DETERMINANTS OF HEALTH SERVICE UTILIZATION AMONG PAKISTANI IMMIGRANTS IN MARYLAND, USA

Shahzad Ali Khan, Khola Manzoor

Abstract


Background: Health of immigrants is challenge for any host country due to multiple reasons. Immigrants of Pakistani origin constitute a significant population in the USA and their population has doubled in last 10 years. This study was conducted to determine factors affecting health service utilization in the state of Maryland, USA. Methods: This was a descriptive study, utilizing mixed method research. A sample of 100 respondents from Pakistani immigrants in Maryland was selected through convenience sampling. A structured questionnaire was used for soliciting responses. Three focus group discussions were also conducted for qualitative assessment of health service utilization. Results: Male gender, higher level of education, longer duration of stay, and higher income people had more utilization of health services. Those not having insurance had affordability issues as they had to pay out of pocket for treatment cost.  A high proportion of uninsured were resorting to traditional home remedies for treatment.  There was a concern on delays in appointment system and long waiting time for elective cases. Most respondents mentioned problem of language while interacting with doctors and need of English speaking family member in medical consultation. Many respondents reported difficulty in availing health services due to job commitments. They had to make arrangements for substitute at their workplaces, which affected their utilization of health services. Conclusion: Low-income immigrants in USA are less likely to have health insurance. Factors affecting service use are out of pocket costs, long waiting time, language problems and immigrants’ job commitments. It is recommended to get a clear idea of health systems of USA before moving to US as immigrant.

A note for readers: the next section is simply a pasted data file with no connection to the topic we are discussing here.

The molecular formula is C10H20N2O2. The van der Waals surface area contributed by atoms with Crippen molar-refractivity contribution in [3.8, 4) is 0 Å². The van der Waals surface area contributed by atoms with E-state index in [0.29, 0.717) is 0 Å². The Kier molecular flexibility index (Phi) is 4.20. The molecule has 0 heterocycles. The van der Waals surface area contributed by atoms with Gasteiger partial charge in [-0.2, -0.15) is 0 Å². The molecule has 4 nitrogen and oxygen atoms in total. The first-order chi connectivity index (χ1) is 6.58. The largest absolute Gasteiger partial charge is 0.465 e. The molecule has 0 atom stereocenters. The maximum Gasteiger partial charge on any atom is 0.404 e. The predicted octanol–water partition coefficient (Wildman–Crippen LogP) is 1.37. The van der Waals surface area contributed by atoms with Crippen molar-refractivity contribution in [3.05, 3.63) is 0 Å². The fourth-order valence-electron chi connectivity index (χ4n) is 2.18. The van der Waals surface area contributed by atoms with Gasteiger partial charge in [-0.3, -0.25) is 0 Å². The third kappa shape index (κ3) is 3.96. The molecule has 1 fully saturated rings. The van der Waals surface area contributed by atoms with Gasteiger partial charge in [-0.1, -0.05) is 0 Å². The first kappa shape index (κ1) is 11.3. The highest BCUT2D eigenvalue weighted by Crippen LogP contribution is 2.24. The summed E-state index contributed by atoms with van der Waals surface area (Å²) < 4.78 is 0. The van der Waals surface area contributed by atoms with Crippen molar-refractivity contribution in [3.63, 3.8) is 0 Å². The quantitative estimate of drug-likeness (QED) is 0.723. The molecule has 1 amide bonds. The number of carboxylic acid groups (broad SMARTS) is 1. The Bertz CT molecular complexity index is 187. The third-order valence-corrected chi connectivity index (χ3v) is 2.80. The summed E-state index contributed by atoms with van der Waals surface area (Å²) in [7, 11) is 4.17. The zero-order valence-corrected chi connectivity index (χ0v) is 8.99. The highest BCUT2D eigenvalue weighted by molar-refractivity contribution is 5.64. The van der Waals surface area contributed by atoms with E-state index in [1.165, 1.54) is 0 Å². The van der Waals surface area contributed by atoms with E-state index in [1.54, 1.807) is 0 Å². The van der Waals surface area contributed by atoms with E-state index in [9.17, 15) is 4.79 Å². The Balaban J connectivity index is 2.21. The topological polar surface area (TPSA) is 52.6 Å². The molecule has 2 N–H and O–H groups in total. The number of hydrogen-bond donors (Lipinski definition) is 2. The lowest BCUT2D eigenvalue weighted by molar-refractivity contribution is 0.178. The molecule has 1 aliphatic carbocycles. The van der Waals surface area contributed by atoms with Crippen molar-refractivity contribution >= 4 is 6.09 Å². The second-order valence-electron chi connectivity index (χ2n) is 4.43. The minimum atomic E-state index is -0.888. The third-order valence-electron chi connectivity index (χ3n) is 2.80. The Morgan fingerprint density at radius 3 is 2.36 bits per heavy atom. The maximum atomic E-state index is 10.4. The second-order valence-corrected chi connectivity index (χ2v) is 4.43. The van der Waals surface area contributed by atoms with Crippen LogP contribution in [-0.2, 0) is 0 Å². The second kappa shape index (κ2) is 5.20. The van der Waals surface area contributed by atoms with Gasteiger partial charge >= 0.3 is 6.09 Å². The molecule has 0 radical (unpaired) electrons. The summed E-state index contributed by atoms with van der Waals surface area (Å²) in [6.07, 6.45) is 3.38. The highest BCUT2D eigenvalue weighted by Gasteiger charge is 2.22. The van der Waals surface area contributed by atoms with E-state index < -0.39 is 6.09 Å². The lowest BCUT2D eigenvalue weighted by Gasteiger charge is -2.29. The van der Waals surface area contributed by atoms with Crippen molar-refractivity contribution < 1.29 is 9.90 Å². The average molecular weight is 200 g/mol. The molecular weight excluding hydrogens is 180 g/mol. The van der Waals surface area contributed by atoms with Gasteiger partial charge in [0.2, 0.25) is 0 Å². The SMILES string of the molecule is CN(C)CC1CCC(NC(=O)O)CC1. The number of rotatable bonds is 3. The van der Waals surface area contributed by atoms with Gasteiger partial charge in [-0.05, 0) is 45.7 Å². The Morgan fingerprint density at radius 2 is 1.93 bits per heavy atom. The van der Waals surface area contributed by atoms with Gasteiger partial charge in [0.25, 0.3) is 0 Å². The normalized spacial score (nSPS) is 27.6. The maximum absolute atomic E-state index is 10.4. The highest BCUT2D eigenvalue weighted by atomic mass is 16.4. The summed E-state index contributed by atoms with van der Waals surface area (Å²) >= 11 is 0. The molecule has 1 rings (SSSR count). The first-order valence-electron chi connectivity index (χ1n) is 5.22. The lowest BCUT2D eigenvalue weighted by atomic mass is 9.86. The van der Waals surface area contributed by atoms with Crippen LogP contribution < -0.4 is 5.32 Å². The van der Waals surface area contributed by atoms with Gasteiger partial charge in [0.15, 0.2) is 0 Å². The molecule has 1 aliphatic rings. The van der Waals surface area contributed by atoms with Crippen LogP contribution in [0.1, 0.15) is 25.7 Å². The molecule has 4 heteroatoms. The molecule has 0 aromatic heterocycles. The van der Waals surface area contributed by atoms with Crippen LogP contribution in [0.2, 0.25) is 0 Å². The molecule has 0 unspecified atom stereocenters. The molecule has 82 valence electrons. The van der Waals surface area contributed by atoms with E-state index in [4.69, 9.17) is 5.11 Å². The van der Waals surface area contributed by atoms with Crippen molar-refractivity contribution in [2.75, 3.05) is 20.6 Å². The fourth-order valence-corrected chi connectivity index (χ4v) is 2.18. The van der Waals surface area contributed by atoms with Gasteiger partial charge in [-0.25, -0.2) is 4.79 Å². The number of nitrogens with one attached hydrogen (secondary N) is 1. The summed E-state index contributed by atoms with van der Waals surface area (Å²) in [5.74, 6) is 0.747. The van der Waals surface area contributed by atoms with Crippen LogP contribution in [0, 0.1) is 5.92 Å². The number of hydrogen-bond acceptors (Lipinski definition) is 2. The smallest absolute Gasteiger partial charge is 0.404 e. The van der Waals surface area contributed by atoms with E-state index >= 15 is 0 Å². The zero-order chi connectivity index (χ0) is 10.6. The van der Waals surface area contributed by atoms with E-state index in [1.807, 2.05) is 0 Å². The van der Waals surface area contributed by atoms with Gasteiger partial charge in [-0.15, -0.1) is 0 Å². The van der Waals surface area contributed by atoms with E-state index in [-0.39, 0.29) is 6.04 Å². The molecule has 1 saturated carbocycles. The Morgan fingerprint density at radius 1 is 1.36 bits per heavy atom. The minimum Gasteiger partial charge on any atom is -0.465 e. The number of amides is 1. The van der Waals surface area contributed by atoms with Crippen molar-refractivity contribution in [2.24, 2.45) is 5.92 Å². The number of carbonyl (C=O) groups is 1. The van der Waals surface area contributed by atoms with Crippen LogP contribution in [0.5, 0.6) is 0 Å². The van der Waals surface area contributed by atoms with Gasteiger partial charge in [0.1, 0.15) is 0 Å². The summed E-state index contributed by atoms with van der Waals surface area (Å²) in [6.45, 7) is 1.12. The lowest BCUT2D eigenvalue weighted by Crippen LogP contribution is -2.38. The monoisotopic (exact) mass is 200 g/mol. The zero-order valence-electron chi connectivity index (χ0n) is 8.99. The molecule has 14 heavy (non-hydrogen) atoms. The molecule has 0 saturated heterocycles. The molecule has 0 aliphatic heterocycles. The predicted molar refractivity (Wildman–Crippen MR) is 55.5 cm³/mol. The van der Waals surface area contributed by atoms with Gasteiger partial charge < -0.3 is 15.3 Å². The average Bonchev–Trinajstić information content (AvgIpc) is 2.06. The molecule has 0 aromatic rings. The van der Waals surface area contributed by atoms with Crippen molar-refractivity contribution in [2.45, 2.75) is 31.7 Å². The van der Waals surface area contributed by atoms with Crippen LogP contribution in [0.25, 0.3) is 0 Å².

Keywords: immigrant, insurance, health services utilization

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References


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